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Year-over-year growth in U.S. temp employment rose by 7.46 percent in May, continuing a trend that began in February, according to seasonally adjusted numbers from the U.S. Bureau of Labor Statistics. Temporary employment’s share of total employment also rose in May, with temporary penetration increasing to 1.98 percent from 1.96 percent in April.
The U.S. added 25,600 temporary employment services jobs in May on a seasonally adjusted basis — making it one of the faster growing industries — for a total of 2.68 million jobs, although the number of temp jobs in April was revised down by 10,400 from the originally reported number. Other industries showing growth in May included food services and drinking places, which added 38,100 jobs, and retail trade, which added 27,700 jobs.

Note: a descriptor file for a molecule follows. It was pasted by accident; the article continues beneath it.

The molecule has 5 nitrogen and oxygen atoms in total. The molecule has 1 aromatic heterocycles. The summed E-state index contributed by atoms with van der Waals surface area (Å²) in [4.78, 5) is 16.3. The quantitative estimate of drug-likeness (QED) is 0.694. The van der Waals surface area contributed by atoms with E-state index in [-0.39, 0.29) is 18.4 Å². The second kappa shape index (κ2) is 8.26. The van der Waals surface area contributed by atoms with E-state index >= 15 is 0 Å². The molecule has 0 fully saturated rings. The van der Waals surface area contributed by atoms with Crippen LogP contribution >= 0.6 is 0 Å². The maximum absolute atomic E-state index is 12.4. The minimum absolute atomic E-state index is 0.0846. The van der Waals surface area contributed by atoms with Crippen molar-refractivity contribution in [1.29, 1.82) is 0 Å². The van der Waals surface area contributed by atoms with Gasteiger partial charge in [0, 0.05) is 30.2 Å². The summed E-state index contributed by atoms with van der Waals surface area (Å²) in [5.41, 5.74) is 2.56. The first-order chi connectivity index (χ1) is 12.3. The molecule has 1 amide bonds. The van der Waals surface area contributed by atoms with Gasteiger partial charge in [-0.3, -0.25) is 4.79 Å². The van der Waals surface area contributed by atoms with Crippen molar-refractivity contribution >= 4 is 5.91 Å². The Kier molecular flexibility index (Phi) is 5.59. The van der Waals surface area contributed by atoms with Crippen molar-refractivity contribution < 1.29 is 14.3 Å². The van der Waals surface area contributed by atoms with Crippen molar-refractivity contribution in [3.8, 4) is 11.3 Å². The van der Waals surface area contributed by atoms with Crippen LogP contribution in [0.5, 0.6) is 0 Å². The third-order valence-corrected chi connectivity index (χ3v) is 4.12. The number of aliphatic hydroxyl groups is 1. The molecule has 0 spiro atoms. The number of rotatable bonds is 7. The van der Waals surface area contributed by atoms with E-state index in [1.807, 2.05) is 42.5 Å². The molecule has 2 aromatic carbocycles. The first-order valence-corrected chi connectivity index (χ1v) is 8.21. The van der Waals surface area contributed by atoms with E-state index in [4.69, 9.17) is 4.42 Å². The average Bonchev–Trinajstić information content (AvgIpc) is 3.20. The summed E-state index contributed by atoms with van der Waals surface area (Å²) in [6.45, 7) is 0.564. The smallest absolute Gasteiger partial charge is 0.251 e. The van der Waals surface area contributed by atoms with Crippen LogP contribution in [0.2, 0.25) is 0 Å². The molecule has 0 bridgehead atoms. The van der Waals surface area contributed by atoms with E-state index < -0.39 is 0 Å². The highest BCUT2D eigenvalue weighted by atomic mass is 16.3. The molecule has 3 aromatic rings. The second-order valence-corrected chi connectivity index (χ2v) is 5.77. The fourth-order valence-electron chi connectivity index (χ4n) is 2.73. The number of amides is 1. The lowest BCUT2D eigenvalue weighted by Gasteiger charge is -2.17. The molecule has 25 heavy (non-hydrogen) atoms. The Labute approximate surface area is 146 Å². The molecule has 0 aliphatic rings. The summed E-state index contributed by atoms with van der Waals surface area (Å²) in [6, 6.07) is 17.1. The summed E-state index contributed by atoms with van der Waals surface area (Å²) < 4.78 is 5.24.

Total nonfarm employment rose by 175,000, in-line with expectations, according to analysts. And the U.S. unemployment rate rose to 7.6 percent in May from 7.5 percent in April.
The college-level unemployment rate edged down to 3.8 percent in May from 3.9 percent in April. The college-level unemployment rate can serve as a proxy for professional employment.
The healthcare industry added 10,700 jobs in May while construction added 7,000.
“With a gain of 175,000 jobs in May, the resilient labor market sustained moderate job gains this spring,” according to a statement by The Conference Board. “The sequester, along with the negative impact from slowing global trade, are being offset by the continued contribution from the revival in the housing market and stronger consumption. Construction is hiring to build new homes (and repair some existing homes). Manufacturing, however, is basically flat outside of auto assembly. The real story is a sustained pick up in the service sector.”
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